It is always like this. The page comes with its shrill cry, tearing you out of sleep at ten past midnight, and you know that within minutes you will be walking into pain. A chaplain, like any human being, is a tired body; and now you’re yanked from the rare perfection of rest into suffering’s pinnacle — from life as it feels meant to be (if God exists) into life as it most torments us. The work is familiar the more you do it, but the inner groan is always the same: let it not be so. Let it be a false alarm, let this be the first night that the trauma bay is empty, or else let it not be me who is summoned there; let me fade back into sleep. Sleep. Better that there be no reality, only the unreality of oblivious sleep forever, than that reality be so marked with pain. Than that I should have to wade into it.
I blink the sleep from my eyes, dressing not slowly but not quickly, either. As though God might come to earth with the promised resurrection of the dead in the thirty seconds while I am tying my tie. Giving that strange phantom up there just a little more time to save us so that I don’t have to walk into the emergency room with my finitude and trepidation.
On the fourth of July, a ninety-year-old woman was brought in after a massive stroke. Somehow her husband of sixty-eight years had the presence of mind to bring their address book with the phone numbers of their nieces and nephews — they never had children of their own — but in the panic, rushing out to the ambulance, he forgot to bring his glasses, and now he sat there in the private family room of the ER, all alone, peering desperately at the spider-writing on the pages and typing numbly onto a cell phone he didn’t know how to use. When I arrived, he was a mess of “I don’t know how to call anyone” on the one hand, and “I don’t know how I’ll live without her” on the other. “We were having a normal day, a perfect day,” he told me, putting down the address book for just a minute. “Watching Jeopardy!– and she was getting all the answers right, and then she said her arm was numb and within minutes she was out like a light. It had been a totally normal day.”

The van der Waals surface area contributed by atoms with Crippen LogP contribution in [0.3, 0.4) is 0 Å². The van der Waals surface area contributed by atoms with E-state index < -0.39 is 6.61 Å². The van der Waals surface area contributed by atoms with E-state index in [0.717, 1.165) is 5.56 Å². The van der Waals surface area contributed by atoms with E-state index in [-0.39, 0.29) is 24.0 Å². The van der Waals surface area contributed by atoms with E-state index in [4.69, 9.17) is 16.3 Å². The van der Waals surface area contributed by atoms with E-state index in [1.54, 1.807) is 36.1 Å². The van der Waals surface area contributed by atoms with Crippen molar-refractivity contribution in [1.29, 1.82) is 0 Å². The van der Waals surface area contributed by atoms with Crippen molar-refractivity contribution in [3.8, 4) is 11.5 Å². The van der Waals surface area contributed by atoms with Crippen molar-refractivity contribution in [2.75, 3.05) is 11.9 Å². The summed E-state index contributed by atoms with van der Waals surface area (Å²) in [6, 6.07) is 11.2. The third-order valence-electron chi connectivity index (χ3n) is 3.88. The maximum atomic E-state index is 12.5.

I sat beside him and he asked me, “Will you read these numbers to me?” Yes, I thought to myself, that I can do. I cannot raise the dead or protect him from what is to come, but I can read these numbers to him. That is possibly all I can do. “Two-one-five,” I read, as he typed, and then he gave me the phone. “Here,” he said helplessly. “Can you do it?”
For a while it looked like we wouldn’t reach anyone. It was late and everyone was in bed. Miraculously, on the last attempt before we gave up, we connected — first with one niece and then with another, until around 2am, just when the doctor was ready to explain the grim prognosis, a half dozen nieces and nephews and their spouses had gathered around their dazed and staring uncle. Every time someone new came in he pointed to me and said, “He’s been here with me the whole time….he’s been here with me the whole time….”
As I sat with his family, monitoring their reactions while the neurologist laid it all out in complicated terms, my thoughts flashed back to another fourth of July, my first summer of chaplaincy, in 2013. I was the single one on our team, the one who volunteers to take the holiday shifts while the other chaplains are watching fireworks with their families; so I was in the hospital and I was paged that night, too.
In 2013 the fireworks were going off outside the massive window of a shrunken-looking Latin American woman with liver disease, sitting small and alone in an over-sized reclining chair on one of those glorious medical floors at Mass General overlooking the Boston esplanade. The night sky over the city sparking like a broken fuse while she told me of her pain, her loneliness in this country where she knew next to no one. She held up her jaundiced arm to the flashing red and blue and orange light and marveled at it, as though seeing it in a museum of curiosities. “My skin,” she said. “It’s jellow. Every day, más y más jellow.” We watched the spectacle outside as we talked and in this way, of the thousands of patients I have met, she made it into that room where a few of them gather forever in the mansion of my undying memories.